Don’t let yourself be criticized for trivial things, especially when it comes to transgressions from the distant past. The charm of psychopaths is often fueled by the apparent inability of those around them to see through their behavior. Criticism flies in all directions except one. Often, it also reaches you, at first very unnoticed. In an effort to please and maintain favor, you first adapt in small things, and later you give up even your own principles and values.
In particular, in romantic relationships, excessive criticism signals incompatibility or inability to accept each other. Of course, in a relationship, it is necessary to seek the good of the other person, but denying oneself and showing kindness to the other person is different from denying oneself in order to transform oneself. The result of working on oneself should be an improvement of who you are, not an adaptation to someone else’s demands.
Don’t believe every compliment
People like to hear compliments. Sometimes they even receive them with false modesty in order for the person to repeat them:
Compliment #1: “You look great today!” Doubt instead of thanks: “But you’re just saying that.”
Compliment #2: “Seriously! You have a great hairstyle!”
However, it is not always wise to believe everything that another person says to us. It may be more difficult for our own ego, but it helps to maintain healthy self-confidence and, most importantly, healthy relationships. Charming psychopaths use compliments as a tool to gain favor. People want to keep that favor, so they hope for more compliments. However, over time, it is often revealed that these are empty words or a type of “ego food” with which such a person feeds their supporters.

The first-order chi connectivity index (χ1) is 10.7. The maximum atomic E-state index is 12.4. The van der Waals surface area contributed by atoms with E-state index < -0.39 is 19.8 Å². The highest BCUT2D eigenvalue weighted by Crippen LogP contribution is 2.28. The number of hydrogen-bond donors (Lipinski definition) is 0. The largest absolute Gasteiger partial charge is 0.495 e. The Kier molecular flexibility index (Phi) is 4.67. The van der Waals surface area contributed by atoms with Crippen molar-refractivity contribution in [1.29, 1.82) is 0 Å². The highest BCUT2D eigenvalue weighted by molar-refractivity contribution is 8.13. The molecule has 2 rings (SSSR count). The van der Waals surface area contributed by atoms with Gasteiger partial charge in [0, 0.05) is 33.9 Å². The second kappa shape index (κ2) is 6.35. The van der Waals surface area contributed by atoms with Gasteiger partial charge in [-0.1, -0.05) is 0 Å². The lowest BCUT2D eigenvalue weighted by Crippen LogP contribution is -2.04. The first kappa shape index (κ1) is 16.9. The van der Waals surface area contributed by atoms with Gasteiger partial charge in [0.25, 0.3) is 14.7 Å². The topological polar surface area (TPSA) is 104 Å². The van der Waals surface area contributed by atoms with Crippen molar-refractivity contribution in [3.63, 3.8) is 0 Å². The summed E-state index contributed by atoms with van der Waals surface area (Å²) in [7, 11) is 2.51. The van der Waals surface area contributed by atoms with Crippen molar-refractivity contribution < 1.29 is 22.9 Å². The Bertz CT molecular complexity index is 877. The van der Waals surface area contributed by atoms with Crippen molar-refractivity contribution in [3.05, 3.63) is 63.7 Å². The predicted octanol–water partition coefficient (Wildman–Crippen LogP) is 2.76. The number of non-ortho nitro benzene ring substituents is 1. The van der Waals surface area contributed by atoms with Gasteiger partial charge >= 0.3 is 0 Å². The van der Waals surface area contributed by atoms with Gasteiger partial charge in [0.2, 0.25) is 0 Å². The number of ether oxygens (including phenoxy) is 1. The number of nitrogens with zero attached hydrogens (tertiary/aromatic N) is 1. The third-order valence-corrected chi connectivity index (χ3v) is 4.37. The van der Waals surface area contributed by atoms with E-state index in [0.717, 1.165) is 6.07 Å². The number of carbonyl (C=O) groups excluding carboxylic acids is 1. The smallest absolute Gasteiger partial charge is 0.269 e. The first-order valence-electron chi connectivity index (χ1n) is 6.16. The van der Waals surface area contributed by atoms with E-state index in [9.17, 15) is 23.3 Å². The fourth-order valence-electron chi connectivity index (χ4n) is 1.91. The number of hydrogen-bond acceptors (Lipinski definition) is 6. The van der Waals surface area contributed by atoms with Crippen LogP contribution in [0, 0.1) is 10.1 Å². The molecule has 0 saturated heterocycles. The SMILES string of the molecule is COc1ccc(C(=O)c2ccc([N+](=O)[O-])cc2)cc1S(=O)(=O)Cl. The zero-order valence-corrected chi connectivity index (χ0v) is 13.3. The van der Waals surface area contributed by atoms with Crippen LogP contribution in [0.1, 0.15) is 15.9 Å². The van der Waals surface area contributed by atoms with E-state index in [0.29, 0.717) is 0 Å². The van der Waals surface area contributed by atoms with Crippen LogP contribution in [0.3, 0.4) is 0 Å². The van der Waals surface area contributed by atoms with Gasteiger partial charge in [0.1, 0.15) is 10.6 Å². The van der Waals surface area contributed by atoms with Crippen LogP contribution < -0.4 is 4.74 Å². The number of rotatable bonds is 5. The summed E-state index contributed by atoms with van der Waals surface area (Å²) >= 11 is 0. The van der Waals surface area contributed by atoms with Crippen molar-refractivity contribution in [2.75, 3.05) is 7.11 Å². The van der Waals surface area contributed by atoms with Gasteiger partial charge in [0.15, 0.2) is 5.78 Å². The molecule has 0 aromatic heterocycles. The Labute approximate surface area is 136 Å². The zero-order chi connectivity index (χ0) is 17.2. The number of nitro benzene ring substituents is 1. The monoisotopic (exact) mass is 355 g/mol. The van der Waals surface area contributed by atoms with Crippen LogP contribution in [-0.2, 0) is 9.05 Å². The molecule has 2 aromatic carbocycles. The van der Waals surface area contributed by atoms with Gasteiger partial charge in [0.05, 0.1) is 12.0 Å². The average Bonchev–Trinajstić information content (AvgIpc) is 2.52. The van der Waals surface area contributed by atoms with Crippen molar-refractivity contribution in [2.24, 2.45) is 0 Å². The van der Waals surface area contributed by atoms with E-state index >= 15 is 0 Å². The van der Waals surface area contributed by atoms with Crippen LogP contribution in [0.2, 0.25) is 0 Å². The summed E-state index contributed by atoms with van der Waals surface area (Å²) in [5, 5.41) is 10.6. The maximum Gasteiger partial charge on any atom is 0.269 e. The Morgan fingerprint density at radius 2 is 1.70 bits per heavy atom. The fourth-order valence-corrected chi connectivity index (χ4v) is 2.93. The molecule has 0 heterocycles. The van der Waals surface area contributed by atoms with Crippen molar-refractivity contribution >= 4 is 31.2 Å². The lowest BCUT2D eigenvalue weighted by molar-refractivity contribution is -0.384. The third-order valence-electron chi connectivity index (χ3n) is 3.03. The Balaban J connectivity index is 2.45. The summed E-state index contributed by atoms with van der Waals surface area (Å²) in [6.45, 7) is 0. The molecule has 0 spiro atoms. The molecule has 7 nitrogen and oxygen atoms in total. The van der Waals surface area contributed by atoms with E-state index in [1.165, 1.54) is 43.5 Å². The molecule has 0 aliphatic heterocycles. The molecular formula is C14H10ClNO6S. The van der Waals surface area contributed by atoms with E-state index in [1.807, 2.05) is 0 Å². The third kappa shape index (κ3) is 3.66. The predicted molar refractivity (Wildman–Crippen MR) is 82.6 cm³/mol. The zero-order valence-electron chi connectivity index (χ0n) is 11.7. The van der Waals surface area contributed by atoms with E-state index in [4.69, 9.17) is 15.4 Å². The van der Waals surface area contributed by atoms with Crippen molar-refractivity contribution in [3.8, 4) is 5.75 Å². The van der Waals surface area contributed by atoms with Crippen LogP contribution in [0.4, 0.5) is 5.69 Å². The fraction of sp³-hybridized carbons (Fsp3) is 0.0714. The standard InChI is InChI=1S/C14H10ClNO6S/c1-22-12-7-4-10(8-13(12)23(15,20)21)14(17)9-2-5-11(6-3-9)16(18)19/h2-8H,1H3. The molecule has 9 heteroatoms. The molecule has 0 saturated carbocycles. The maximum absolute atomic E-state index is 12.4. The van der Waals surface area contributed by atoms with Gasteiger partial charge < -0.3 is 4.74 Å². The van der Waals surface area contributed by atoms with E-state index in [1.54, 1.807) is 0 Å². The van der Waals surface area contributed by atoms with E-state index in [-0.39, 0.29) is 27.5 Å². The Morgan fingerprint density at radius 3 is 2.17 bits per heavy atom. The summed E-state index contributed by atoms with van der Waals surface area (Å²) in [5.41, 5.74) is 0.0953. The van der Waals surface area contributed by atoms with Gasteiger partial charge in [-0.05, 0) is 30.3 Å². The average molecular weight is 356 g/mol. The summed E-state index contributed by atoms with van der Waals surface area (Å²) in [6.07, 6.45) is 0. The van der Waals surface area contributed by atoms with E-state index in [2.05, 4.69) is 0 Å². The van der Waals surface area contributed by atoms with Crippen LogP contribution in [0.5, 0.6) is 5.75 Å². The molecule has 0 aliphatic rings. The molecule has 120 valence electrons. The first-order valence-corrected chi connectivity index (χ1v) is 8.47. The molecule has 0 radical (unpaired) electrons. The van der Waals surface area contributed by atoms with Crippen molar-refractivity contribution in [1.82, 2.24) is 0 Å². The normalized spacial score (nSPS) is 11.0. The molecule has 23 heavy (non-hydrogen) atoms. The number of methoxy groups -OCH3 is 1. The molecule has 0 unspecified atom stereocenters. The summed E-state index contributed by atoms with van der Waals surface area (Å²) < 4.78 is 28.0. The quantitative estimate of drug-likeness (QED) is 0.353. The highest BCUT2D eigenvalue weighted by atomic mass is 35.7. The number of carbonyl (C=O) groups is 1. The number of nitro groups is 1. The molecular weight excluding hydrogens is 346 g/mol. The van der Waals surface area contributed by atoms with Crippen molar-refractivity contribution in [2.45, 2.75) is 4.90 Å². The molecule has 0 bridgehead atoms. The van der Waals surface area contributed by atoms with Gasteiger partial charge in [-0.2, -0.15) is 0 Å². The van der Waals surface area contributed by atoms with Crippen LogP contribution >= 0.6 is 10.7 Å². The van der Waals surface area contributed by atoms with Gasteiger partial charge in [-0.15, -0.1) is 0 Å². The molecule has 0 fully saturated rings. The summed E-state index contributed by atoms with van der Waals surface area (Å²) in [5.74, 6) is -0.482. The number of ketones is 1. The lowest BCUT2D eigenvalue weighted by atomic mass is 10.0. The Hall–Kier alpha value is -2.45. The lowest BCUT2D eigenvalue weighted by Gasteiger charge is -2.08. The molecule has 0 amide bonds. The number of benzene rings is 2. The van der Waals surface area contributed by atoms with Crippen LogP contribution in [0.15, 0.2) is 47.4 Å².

So examine whether the compliments from people around you are based on reality, and whether their authors only want to draw attention.
Create balance in a relationship
The charm of psychopaths often relies on our own desire for recognition and acceptance. Just like compliments, excessive focus on a single person cannot create a balanced relationship. If the other person knows everything about you and you lack basic information about them, you have a very unbalanced relationship.
It is therefore appropriate to ask what caused this imbalance. If even when asked directly, the other person is unable to answer, but rather turns the conversation to something else or to you, there is likely a problem somewhere.
Distinguish between charisma and worship
The world is full of charismatic people, but no person is perfect. After a few weeks or months of knowing someone, you should be able to name at least a few “imperfections” or characteristics that prevent them from being a deity. It doesn’t necessarily have to be serious criticism. Just admitting that you are dealing with a human being is enough.
If, despite a longer relationship, you cannot uncover flaws in the other person, or justify or attribute them to “characteristic personality traits,” it is appropriate to ask how such an idea arose. It is likely that you have created an image of a demi-god in your eyes.
The charm of psychopaths has one key feature that sends a clear signal as to whether it is good to create a relationship with a particular person – charm puts its wearer in the foreground and their admirers in the background. If you constantly find yourself in the background, it is appropriate to start asking if you have fallen under the charm of a psychopath.